1. Power levels and attention to detail are rather hit or miss here - too much of a disparity.
Dependency vs Insanity, for example.
2. The whole product seems less carefully thought out than previous playtests such as the oracle, summoner etc.
Flaws seemed to me to be hastily slapped together, and a much better job could have been done. A character's flaws can be at least as interesting as their advantages and paizo has taken a whiff at what could be an amazingly interesting and fun contribution to the game.
For example mythic clerics could gain a limitation to their spells that corresponded to their deity's domains.
A character could have spent 30 years polymorphed into a squirrel and so gained the ability to speak with squirrels but had rather unfortunate quirks regarding nuts.
While hubris is represented, lechery, gluttony, despair, unluck are not.
A lot of systems have done great flaws systems: gurps, hero. Do something interesting.
3. I know I'm preaching against canon - but what does the stricture about "types" gain you? How does the imposition of "archmage" or "hierophant" add to play.
Why not simply arrange powers into disciplines. Make the requirement that a player must select three minor disciplines before they can select a major discipline - and then make all the powers open to all.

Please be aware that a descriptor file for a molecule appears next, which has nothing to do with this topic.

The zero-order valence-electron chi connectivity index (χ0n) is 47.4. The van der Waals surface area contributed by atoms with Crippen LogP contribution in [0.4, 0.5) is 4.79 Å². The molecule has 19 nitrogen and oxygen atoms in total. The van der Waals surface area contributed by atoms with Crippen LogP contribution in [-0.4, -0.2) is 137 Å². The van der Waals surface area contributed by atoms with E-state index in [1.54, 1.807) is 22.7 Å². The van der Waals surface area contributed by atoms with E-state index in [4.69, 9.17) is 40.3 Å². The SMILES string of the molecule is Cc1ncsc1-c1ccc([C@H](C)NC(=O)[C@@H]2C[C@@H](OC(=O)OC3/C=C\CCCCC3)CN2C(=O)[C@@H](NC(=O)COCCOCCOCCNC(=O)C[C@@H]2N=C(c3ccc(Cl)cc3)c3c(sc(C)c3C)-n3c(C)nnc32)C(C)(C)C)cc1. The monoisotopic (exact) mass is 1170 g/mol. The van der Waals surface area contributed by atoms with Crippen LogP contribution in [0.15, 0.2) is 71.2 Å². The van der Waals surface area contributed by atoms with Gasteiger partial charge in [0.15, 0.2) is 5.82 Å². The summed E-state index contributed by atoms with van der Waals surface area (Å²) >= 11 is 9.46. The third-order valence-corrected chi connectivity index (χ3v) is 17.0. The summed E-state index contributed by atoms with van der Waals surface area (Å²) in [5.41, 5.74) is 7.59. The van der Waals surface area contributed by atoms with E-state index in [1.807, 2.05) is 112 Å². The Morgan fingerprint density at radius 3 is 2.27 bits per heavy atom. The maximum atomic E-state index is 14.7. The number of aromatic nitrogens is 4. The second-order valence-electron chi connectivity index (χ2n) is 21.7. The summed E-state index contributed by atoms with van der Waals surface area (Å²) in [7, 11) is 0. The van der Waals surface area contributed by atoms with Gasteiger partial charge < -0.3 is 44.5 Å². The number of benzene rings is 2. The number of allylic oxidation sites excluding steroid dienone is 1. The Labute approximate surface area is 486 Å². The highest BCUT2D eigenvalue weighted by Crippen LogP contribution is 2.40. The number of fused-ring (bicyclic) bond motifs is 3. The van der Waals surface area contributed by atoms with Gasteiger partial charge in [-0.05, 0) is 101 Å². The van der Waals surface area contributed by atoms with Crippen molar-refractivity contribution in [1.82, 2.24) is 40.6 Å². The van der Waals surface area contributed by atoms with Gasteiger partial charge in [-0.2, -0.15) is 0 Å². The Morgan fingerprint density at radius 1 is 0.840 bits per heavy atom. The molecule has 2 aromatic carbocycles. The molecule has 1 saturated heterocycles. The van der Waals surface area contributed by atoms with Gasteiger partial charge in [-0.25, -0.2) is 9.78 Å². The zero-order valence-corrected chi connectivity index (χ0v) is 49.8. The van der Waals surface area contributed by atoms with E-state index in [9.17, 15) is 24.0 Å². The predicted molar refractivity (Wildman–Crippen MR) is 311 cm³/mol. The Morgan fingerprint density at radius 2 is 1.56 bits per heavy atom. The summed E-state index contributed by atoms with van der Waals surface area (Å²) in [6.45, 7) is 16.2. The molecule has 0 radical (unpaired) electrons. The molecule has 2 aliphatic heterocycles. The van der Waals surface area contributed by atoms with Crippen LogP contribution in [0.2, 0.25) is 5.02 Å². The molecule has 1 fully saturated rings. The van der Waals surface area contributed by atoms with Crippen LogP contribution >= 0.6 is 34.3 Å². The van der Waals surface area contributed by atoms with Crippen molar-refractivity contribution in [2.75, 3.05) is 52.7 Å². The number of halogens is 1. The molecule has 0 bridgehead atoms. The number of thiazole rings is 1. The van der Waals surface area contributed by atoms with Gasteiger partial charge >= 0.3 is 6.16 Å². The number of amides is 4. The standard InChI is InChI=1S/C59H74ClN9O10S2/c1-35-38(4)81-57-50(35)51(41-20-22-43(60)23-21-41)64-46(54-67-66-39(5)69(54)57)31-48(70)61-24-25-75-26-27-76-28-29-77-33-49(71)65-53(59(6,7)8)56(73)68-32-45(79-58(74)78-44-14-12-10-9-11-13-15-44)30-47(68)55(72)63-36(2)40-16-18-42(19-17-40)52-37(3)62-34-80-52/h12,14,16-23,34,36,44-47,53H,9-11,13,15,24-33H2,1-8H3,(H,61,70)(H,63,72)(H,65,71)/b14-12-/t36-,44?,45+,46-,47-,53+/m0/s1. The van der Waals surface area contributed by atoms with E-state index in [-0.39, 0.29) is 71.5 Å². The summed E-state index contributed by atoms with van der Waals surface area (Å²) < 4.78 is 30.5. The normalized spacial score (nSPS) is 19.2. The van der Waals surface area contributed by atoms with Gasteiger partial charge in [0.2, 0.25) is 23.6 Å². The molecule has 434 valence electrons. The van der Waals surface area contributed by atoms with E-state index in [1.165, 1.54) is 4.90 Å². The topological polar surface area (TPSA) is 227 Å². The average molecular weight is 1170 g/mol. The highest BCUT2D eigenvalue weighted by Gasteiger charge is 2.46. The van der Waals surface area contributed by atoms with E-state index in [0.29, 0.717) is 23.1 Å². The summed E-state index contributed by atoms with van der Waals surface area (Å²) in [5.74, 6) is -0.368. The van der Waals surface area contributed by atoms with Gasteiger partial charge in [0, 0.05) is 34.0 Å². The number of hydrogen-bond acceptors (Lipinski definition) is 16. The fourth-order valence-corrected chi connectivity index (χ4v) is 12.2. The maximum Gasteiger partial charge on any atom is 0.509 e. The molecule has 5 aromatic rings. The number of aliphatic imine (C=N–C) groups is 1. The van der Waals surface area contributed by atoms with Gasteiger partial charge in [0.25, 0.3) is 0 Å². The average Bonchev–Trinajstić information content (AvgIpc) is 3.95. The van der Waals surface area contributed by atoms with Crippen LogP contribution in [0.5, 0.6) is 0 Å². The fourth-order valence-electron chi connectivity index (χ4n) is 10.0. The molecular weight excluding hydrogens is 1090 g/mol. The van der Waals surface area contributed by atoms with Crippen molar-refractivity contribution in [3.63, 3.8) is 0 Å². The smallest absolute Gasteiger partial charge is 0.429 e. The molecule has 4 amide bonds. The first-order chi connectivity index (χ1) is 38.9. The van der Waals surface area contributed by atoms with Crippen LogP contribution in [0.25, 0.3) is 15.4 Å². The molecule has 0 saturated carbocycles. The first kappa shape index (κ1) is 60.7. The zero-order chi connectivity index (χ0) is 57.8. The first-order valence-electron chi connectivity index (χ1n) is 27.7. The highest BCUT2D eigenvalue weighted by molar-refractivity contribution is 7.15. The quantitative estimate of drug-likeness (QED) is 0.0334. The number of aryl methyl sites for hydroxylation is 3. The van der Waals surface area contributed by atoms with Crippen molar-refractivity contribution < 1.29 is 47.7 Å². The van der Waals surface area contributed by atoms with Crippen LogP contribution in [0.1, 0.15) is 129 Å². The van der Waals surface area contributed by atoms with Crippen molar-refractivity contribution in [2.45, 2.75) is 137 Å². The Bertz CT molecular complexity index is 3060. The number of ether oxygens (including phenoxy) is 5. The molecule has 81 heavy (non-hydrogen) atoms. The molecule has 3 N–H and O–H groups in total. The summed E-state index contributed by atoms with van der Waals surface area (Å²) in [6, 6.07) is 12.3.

Much more interesting combinations that way.
4. Disadvantage of archetype: Whatever the perceived advantages, mythic abilities were shoehorned into whatever archetype you came out with. Additionally the choice or mythic archetypes changes the focus away from your already existing character classes.
For example - there is relatively little love for druids, oracles, monks. No doubt that you will come out with additional archetypes- but you will never have as good a fit as if you either allowed free choice by the players or class bassed archetypes.
For example: Movement abilities get much less love than combat abilities.
Shapechange could have been a huge advantage: Give people the ability to change into different creatures. Allow them to gain supernatural abilities. Allow them to pick 1,2, or three additional attributes. Let them apply templates. (Although I suspect we will eventually see a mythic shapechanger).
Items could have their own discipline: Some mythic characters could handle cursed items: perhaps one minor discipline would allow you to remove them from anyone. Another would make any crafting failure become a cursed item. Perhaps a major discipline would allow a user a list of qualities that the user could add to wondrous items like we currently do to with weapons....
So I love the idea of a mythic expansion. I love the idea of mythic challenges. Both these are solid rule frameworks. But the archetypes and the flaws systems flunk.